After its best week of the season, William and Mary’s Debbie Taylor believes that her team has pulled out of the slog that marked the first two-plus months.
“I think we were due,” Taylor said. “We talked early in the season with this team about confidence. We started out and lost some close ones, and even when we started conference play, we lost the first one by three and the second one in overtime.”
Taylor’s recollection was almost correct. The Tribe (4-14, 2-5 CAA) lost the conference opener to Hofstra by three and the third game, at Northeastern, in OT. The second was a 61-52 loss to UNCW, a faceplant in which W&M led by 14 with 14 minutes remaining.
Eight of W&M’s 14 losses were by seven points or less. An 81-70 loss to Winthrop was a two-point game with 6½ minutes remaining. A 58-46 loss to Drexel was a three-point game at halftime. Prior to Towson, the Tribe had just one win against a Division I program.
“When you lose close games consistently, you tend to lose your confidence,” Taylor said. “But it’s also been a battle for us this year to find a steady point guard and that doesn’t help much. I think we have the point guard play resolved and we’re getting contributions from a lot of different kids, but it’s really gaining confidence. We have the players. We just have to finish games.”
The Tribe did so versus both Towson and ODU. W&M built a 15-point second-half lead versus Towson, which never got closer than six. Against the Lady Monarchs, W&M made 18 of 27 shots in the second half and ODU missed its final five shots and committed a turnover at the end of regulation.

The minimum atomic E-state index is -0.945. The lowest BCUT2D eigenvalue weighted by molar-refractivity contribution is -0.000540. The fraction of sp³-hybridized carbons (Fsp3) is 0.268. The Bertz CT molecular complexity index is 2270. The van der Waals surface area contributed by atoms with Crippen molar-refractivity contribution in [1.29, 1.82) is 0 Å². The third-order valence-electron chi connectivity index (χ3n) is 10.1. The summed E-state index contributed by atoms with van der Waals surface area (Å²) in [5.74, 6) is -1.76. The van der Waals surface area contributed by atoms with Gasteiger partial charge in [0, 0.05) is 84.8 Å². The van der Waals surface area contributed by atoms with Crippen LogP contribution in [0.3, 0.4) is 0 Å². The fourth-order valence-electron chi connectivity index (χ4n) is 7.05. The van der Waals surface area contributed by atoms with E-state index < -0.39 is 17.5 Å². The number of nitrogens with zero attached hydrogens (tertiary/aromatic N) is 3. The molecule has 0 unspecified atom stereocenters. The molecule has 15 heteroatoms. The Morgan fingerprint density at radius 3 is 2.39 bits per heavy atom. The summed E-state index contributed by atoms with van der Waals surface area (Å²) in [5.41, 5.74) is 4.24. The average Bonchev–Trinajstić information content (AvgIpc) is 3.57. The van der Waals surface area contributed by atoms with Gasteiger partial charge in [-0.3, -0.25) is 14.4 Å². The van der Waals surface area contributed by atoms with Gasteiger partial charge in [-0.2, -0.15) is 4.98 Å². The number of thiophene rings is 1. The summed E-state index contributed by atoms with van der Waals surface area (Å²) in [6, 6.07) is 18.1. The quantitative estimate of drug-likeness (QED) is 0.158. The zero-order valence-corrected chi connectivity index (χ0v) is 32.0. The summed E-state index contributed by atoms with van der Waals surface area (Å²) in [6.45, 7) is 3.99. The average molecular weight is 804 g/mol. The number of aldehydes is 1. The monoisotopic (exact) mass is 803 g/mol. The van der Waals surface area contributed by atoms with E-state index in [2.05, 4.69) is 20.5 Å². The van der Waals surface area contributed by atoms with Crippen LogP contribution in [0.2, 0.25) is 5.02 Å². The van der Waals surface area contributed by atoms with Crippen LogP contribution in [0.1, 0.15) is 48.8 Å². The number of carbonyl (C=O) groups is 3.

ODU coach Karen Barefoot lamented to Pilot snoop Sean Morrison that her team allowed William and Mary to dictate tempo. But the bottom line is that W&M has won two in a row against a program to which it had lost 52 straight dating back to 1975-76.
“I think the kids have a great vibe,” Taylor said. “Every win for us is invaluable, and to win two in a row is big. Especially ODU, you know what a big game that is for us.”
Curiously, the Tribe thrived with leading scorer and rebounder Emily Correal logging just 12 minutes and scoring two points. Janine Aldridge led the Tribe with 26 points, on 11 of 15 shooting. Wing Kaitlyn Mathieu, who averages 5.4 points per game, contributed 19 points and 10 rebounds.
Correal had no injuries or issues, Taylor said. The lineup she employed was simply more effective. W&M’s bench scored 20 points, and the Tribe notably outscored ODU in fast-break points 26-11.
“That’s what’s unique about our team,” Taylor said. “We have so many different kids who can play.”
Taylor said she believed the seeds for last week were planted in the loss to Drexel, a week ago Sunday. W&M didn’t play well offensively, but defended and rebounded reasonably well – two problem areas for the past several years.
The Tribe fields a veteran team — five seniors and a junior among the top eight — with more height than athleticism. As a result, Taylor plays a lot of zone defense and zone variations in order to keep her best backline players on the floor and so that they don’t have to chase smaller and quicker opposing wings.
“We have less to prepare for, which I really like,” Taylor said. “We spend more time focusing on us and less time focusing on our opponent, because so many people have a limited arsenal against a zone. “
After winning a total of five CAA games the previous two seasons, she hopes that the team has turned the corner heading into the final month of the season.
“I think a lot of effort is almost stifled by your lack of confidence, so you just don’t play hard,” Taylor said. “I think in the last two games, we’ve gotten out and we’ve played to win. To be honest, sometimes we’re not battling the opponent, we’re battling ourselves. As psychological as that is, it’s kind of the way we play. There have been very few teams I feel that actually beat us. I think we’ve beaten ourselves so many times. It’s been nice the last two games to see a team that just comes out and plays from start to finish.”